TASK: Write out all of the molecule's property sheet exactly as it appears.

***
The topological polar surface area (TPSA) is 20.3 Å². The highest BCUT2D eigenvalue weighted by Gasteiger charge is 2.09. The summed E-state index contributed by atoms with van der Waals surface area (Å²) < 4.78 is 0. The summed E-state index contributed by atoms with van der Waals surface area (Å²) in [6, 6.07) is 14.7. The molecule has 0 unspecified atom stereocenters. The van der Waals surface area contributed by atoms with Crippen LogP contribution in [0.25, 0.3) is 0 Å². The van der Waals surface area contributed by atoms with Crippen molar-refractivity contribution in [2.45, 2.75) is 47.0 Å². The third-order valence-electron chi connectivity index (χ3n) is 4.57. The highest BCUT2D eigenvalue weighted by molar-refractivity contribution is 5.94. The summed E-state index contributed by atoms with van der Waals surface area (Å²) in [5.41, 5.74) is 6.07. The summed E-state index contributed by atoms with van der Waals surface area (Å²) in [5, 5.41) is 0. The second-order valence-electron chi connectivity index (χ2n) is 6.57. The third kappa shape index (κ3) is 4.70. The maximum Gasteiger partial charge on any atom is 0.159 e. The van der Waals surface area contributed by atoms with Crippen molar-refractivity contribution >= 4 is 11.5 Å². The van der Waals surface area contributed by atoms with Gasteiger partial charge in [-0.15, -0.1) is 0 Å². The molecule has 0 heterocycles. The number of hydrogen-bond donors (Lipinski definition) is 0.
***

The topological polar surface area (TPSA) is 20.3 Å². The highest BCUT2D eigenvalue weighted by Gasteiger charge is 2.09. The summed E-state index contributed by atoms with van der Waals surface area (Å²) < 4.78 is 0. The summed E-state index contributed by atoms with van der Waals surface area (Å²) in [6, 6.07) is 14.7. The molecule has 0 unspecified atom stereocenters. The van der Waals surface area contributed by atoms with Crippen LogP contribution in [0.25, 0.3) is 0 Å². The van der Waals surface area contributed by atoms with Crippen molar-refractivity contribution in [2.45, 2.75) is 47.0 Å². The third-order valence-electron chi connectivity index (χ3n) is 4.57. The highest BCUT2D eigenvalue weighted by molar-refractivity contribution is 5.94. The summed E-state index contributed by atoms with van der Waals surface area (Å²) in [5.41, 5.74) is 6.07. The summed E-state index contributed by atoms with van der Waals surface area (Å²) in [5, 5.41) is 0. The second-order valence-electron chi connectivity index (χ2n) is 6.57. The third kappa shape index (κ3) is 4.70. The maximum Gasteiger partial charge on any atom is 0.159 e. The van der Waals surface area contributed by atoms with Crippen molar-refractivity contribution >= 4 is 11.5 Å². The van der Waals surface area contributed by atoms with Gasteiger partial charge in [-0.15, -0.1) is 0 Å². The molecule has 0 heterocycles. The number of hydrogen-bond donors (Lipinski definition) is 0.